GAITHERSBURG, Maryland (Reuters) - U.S. pediatric health advisers on Thursday urged drug regulators to continue studying weight gain and other side-effects of antipsychotic drugs as they are increasingly taken by children.
The pediatric advisory committee voted 16-1 to support the U.S. Food and Drug Administration’s routine safety monitoring of the new generation of antipsychotics.
But they did so with a caveat that the agency specifically looks at how to clarify the drugs’ labels to highlight concerns of their impact on children, namely the risks of weight gain and diabetes.
“We ask that with this upcoming revision that you carefully consider the language around pediatric use and adverse events,” said Dr. Geoffrey Rosenthal, the committee’s chair and director of Pediatric and Congenital Heart Center at the University of Maryland Medical Center.
The FDA in the next month to six weeks will release a revised label for Abilify, sold by Bristol-Myers Squibb Co and Otsuka Pharmaceutical, which is one of the antipsychotic drugs approved for use in children.
The new label will detail the drug’s latest clinical trials, warn of metabolic concerns and remind doctors to monitor patient weight and symptoms of diabetes, said Dr. Tom Laughren, FDA’s psychiatry products chief.
The new generation of antipsychotic medications has raised a wave of concerns as they are increasingly being prescribed for a host of uses and for younger and younger patients, with little conclusive research addressing their impact on children and sometimes with little evidence they work.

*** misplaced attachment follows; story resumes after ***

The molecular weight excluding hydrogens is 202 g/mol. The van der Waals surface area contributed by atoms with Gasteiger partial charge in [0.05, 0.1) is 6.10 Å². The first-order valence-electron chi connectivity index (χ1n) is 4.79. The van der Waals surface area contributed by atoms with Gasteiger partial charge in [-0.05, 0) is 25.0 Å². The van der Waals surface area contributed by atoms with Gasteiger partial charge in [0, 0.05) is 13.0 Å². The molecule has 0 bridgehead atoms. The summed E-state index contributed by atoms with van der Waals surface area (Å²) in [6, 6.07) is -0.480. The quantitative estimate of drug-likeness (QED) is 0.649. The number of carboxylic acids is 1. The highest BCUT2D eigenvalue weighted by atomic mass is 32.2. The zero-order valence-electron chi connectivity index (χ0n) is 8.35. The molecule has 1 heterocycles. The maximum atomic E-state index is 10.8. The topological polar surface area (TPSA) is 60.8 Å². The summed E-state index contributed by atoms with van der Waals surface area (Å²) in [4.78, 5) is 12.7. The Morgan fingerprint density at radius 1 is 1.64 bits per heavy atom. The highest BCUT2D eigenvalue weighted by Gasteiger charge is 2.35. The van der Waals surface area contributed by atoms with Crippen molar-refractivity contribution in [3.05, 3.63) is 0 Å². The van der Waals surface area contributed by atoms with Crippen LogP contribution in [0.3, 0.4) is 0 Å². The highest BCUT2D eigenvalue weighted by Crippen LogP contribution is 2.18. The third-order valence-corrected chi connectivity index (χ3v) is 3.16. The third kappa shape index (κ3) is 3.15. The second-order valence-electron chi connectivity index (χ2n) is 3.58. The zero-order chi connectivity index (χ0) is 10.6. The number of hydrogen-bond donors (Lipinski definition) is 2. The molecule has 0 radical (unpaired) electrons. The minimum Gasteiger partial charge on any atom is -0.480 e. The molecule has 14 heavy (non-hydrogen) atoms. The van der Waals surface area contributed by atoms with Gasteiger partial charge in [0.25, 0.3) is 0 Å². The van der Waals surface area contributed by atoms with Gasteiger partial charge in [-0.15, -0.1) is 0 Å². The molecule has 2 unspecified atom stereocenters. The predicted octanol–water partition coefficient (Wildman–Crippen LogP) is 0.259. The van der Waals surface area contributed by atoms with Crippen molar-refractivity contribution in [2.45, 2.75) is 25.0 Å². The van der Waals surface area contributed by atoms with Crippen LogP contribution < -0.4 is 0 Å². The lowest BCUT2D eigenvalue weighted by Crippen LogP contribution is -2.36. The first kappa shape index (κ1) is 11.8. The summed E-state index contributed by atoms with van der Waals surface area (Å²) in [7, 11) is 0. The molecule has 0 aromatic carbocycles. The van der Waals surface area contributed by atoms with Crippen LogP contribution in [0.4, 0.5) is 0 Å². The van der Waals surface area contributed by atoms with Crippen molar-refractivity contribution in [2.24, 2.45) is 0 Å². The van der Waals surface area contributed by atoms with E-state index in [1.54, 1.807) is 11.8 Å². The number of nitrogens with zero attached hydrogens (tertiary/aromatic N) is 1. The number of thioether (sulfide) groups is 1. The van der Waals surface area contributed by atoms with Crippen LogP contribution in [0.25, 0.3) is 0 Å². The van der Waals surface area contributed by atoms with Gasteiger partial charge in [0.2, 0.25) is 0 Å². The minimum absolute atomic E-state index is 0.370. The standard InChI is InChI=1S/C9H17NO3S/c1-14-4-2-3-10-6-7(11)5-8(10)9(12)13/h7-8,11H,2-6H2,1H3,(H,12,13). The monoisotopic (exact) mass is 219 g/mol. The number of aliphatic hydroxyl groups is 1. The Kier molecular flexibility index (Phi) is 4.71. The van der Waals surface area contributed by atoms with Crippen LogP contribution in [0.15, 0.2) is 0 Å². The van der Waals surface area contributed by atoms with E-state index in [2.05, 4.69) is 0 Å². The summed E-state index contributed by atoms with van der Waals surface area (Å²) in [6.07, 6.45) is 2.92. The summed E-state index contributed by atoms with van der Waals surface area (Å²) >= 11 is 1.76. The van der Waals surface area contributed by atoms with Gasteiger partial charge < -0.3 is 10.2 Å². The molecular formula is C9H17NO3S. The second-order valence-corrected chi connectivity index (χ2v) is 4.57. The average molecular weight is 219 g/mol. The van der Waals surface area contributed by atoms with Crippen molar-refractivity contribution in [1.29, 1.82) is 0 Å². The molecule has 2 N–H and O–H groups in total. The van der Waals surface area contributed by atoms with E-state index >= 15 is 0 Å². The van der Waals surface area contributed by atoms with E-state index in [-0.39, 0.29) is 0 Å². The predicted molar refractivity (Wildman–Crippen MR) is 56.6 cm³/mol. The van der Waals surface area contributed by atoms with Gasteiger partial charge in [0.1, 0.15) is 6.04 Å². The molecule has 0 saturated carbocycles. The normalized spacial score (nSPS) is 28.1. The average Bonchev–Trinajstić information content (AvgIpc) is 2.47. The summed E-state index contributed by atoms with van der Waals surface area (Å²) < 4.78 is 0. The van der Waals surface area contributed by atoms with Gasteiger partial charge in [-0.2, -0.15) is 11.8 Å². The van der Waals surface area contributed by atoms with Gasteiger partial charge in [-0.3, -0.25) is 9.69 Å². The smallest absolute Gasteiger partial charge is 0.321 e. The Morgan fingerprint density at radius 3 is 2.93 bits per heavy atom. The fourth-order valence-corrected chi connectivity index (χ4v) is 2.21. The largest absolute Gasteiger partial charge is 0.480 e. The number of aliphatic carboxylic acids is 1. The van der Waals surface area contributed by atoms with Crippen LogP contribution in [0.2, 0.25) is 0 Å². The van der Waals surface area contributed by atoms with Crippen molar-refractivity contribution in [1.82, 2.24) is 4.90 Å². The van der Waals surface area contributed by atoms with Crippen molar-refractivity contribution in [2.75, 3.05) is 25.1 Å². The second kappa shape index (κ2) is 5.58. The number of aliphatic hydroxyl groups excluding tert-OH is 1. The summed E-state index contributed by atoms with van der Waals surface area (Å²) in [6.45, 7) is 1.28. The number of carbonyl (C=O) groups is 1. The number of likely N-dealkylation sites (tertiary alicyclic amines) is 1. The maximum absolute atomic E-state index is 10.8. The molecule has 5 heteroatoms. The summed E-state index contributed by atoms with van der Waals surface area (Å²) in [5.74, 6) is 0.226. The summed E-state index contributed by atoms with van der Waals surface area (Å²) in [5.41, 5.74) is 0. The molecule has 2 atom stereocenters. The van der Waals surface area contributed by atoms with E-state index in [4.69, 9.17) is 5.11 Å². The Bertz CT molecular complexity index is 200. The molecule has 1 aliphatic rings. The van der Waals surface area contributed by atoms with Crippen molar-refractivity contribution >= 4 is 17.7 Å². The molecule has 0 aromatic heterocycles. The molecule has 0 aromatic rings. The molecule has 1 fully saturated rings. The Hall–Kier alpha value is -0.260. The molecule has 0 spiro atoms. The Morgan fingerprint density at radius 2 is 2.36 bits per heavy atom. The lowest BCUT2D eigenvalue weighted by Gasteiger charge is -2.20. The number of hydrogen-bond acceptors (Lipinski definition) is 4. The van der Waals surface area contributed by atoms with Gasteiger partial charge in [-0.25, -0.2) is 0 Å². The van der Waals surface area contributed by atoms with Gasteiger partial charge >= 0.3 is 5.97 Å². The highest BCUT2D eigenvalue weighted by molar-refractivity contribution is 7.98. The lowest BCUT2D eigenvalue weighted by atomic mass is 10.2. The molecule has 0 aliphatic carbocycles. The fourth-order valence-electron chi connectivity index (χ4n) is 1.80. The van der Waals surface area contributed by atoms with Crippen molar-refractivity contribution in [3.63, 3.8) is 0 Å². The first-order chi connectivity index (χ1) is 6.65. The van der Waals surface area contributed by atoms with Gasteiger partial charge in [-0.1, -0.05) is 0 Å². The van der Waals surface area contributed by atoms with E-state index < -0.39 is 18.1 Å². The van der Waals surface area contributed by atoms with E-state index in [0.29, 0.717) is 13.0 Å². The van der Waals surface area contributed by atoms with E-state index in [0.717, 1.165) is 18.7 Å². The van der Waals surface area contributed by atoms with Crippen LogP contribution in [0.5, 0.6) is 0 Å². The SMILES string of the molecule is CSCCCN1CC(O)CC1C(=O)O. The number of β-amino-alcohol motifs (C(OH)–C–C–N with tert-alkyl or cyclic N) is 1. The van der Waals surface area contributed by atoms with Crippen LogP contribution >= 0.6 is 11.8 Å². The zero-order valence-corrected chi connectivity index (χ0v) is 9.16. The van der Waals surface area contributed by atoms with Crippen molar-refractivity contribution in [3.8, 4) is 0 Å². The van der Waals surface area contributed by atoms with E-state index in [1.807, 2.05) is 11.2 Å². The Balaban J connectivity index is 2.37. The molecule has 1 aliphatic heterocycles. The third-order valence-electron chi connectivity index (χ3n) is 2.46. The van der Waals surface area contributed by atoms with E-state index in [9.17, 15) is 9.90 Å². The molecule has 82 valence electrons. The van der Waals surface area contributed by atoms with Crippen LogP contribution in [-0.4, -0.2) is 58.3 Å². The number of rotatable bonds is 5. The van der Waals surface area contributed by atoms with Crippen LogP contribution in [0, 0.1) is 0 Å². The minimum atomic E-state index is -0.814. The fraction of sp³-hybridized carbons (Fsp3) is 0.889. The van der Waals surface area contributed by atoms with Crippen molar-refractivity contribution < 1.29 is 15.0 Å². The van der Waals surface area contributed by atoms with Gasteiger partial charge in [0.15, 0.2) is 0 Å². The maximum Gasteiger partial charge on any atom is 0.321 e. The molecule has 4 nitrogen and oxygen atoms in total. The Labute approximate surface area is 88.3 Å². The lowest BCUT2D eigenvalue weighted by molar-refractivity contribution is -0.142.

Newer antipsychotics include Johnson & Johnson’s Risperdal, known generically as risperidone; Eli Lilly & Co’s Zyprexa or olanzapine; AstraZeneca’s Seroquel or quetiapine; and Abilify, known generically as aripiprazole.
U.S. researchers have found that the drugs’ use in children increased by 65 percent from 2002 to 2009, primarily through prescriptions for teenagers.
From fall 2009 to spring of this year, 1.9 million prescriptions were written for patients under 18, most commonly for bipolar disorder in teenagers and toddlers aged 3 to 6, and for affective psychoses in children between the ages of 7 and 12.
Reporting by Alina Selyukh; Editing by Tim Dobbyn